US National Library of Medicine (1998) “Islamic Culture and the Medical Arts: The Art as a Profession”. (web article)  United States National Library of Medicine. 15 April 1998

Shatzmiller, Mya (1994). Labour in the Medieval Islamic World. p. 353.  *this source discusses female midwives and wet nurses in medieval Islam*

Serafeddin Sabuncuoglu (1465),  Cerrahiyyetu’l-Haniyya (“Imperial Surgery”)

read more on this medieval medicinal manuscript here.

Department of Ancient Near Eastern Art. Heilbrunn Timeline of Art History. New York: The Metropolitan Museum of Art, 2000–. http://www.metmuseum.org/toah/hd/trade/hd_trade.htm (October 2000)

Gibb, H.A.R.; Beckingham, C.F. trans. and eds. (1994). The Travels of Ibn Baṭṭūṭa, A.D. 1325–1354 (Volume 4). London: Hakluyt Society. pp. 948–949. ISBN 978-0-904180-37-4.

Shaw, Ian (2002). The Oxford History of Ancient Egypt. Oxford, England: Oxford University Press. p. 61. ISBN 0-500-05074-0.

Hamdun, Said and Noel King (2005). Ibn Battuta in Black Africa (ISBN: 978-1558763364)

Barbara G. Aston, James A. Harrell, Ian Shaw (2000). Paul T. Nicholson and Ian Shaw editors. “Stone”, in Ancient Egyptian Materials and Technology, Cambridge, 5-77, pp. 46-47. Also note: Barbara G. Aston (1994). “Ancient Egyptian Stone Vessels”, Studien zur Archäologie und Geschichte Altägyptens 5, Heidelberg, pp. 23-26. 

 

Jobbins, Jenny. “The 40 days’ nightmare”, in Al-Ahram, 13–19 November 2003, Issue No. 664. Published in Cairo, Egypt.

Smith, Dr. Stuart Tyson. Nubia: History, University of California Santa Barbara, Department of Anthropology, <http://www.anth.ucsb.edu/faculty/stsmith/research/nubia_history.html>.

Burr, J. Millard and Robert O. Collins, Darfur: The Long Road to Disaster, Markus Wiener Publishers: Princeton, 2006, ISBN 1-55876-405-4, pp. 6-7.

Shillington (1995). Page 46.

Daniels, Charles (1970). The Garamantes of Southern Libya. Oleander, North Harrow, Middlesex. Page 22.


Further Reading

The Writings of Hippocrates and Galen, available online at:   http://oll.libertyfund.org/titles/hippocrates-the-writings-of-hippocrates-and-galen

Translations and modern publications of Dioscorides: 

  • De Materia Medica: Being an Herbal with many other medicinal materials, translated by Tess Anne Osbaldeston (2000). Ibidis Press: Johannesburg.
  • De Materia Medica, translated by Lily Y. Beck (2005). Hildesheim: Olms-Weidman.
  • The Greek Herbal of Dioscorides … Englished by John Goodyer A. D. 1655, edited by R.T. Gunter (1933).
  • De Materia medica : libri V Eiusdem de Venenis Libri duo. Interprete Iano Antonio Saraceno Lugdunaeo, Medico, translated by Janus Antonius Saracenus (1598).

People and Topics of Further interest:

-Averroes and Avicenna, and other Spanish/Moorish philosophers and physicians

-Paracelsus, Father of Toxicology

-Abu Bakr Muhammed ibn Zakkariyah al-Razi

Book- Brother Cadeael’s Herb Garden – An Illustrated Companion to Medieval Plants and their Uses. It’s not Middle Eastern specific, but might be of use.

Muslim Heritage Website on Botany, Herbals, and Medicine in the Islamic World:

 Abstract: Botany, Herbals and Healing In Islamic Science and Medicine | Muslim Heritage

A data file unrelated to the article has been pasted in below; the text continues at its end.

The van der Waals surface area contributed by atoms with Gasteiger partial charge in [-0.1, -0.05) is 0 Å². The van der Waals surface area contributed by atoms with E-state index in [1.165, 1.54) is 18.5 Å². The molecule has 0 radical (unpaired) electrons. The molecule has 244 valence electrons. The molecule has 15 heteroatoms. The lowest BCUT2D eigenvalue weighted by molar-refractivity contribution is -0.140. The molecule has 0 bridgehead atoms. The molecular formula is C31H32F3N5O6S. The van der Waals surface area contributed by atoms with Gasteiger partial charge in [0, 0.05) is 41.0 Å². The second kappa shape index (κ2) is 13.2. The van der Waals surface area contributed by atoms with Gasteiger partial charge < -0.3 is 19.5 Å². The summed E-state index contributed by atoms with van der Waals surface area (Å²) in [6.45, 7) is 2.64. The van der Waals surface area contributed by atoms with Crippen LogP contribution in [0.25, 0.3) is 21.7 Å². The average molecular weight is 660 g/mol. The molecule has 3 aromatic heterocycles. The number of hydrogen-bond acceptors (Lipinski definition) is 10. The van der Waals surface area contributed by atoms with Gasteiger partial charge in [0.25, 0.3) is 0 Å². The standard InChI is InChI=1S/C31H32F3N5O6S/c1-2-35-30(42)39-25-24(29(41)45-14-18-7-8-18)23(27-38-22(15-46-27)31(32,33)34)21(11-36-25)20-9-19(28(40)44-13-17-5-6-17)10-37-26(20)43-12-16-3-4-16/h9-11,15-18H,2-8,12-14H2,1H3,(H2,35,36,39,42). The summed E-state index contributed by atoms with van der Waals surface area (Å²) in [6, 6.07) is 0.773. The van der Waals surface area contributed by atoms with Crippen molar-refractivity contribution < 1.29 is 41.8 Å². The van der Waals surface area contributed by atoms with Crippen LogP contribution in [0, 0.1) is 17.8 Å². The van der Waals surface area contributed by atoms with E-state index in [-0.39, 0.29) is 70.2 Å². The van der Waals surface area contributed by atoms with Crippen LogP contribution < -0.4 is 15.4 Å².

By: The Editorial Team. The scholars of Islamic culture worked extensively in the combined fields of botany, herbals and healing. Several scholars contributed to the knowledge of plants, their diseases and the methods of growth.

Henna

 I hope to add some information later on medieval use of henna, which I understand to be predominantly attributed to the Jewish culture of the near east.

Sources (still vetting) on Henna in the middle ages via this cool blog post that I found:

Abrahams, Israel. 1896 Jewish Life in the Middle Ages.

Amar, Zohar, and Efraim Lev. 2008 Practical materia medica of the medieval eastern Mediterranean according to the Cairo Genizah.

Ben Sasson, Menahem. 1999 Yehudei Sitzilia 825-1068: te‘udot umeqorot [The Jews of Sicily, 825-1068: documents and sources].

Broadhurst, Ronald. 1950 The travels of Ibn Jubayr, being the chronicle of a mediaeval Spanish Moor concerning his journey to the Egypt of Saladin, the holy cities of Arabia, Baghdad the city of the caliphs, the Latin kingdom of Jerusalem, and the Norman kingdom of Sicily.

Glick, Thomas. 2005 Islamic and Christian Spain in the early Middle Ages.

Goitein, Shlomo. 1967 A Mediterranean Society: The Jewish Communities of the Arab World as Portrayed in the Documents of the Cairo Geniza, vols. I-IV.

Green, Monica. 2002 The Trotula: an English translation of the medieval compendium of women’s medicine.

Harvey, John. 1992 Garden Plants of Moorish Spain: a fresh look. Garden History, Vol. 20, No. 1

Lea, Henry. 1968 The Moriscos of Spain: their conversion and expulsion.

Mentré, Mireille. 1996 Illuminated Manuscripts of Medieval Spain [originally Le Peinture Mozarabe, trans. by Jenifer Wakelyn].

Molina, Mauricio. 2010 Frame drums in the medieval Iberian Peninsula.

Murray, Stephen, and Will Roscoe. 1997 Islamic Homosexualities: culture, history, and literature.

Perles, Joseph. 1875. Jewish Marriage in Post-Biblical Times: a study in archaeology. In Hebrew Characteristics: Miscellaneous papers translated from the German. New York: Jewish Publication Society. Originally published in 1860:Monatsschrift für Geschichte und Wissenschaft des Judenthums.

Rosen, Tova. 2003 Unveiling Eve: reading gender in medieval Hebrew literature.

Roth, Norman. 2003 Medieval Jewish Civilization: an encyclopedia.

Roth, Norman. 2005 Daily Life of the Jews in the Middle Ages.

Scheindlin, Raymond. 1999 Wine, Women, and Death: medieval Hebrew poems on the good life.

Schippers, Arie. 1994 Spanish Hebrew Poetry and the Arab Literary Tradition: Arabic themes in Hebrew Andalusian poetry.

Simonsohn, Shlomo. 1997 The Jews in Sicily: 383-1300.

Williams, John. 1977 Early Spanish Manuscript Illumination. New York: George Braziller.


Permissions and copyright:  

Please feel free to utilize the research and sources compiled here.  The text you are reading was written by Yours Truly, and I have many hours of work put into compiling these sources in an organized and user-friendly scheme, so please be cool and cite me as your source.  I’m sure you were going to do that, anyway, since it’s the ethical thing to do.  K, Thanks 🙂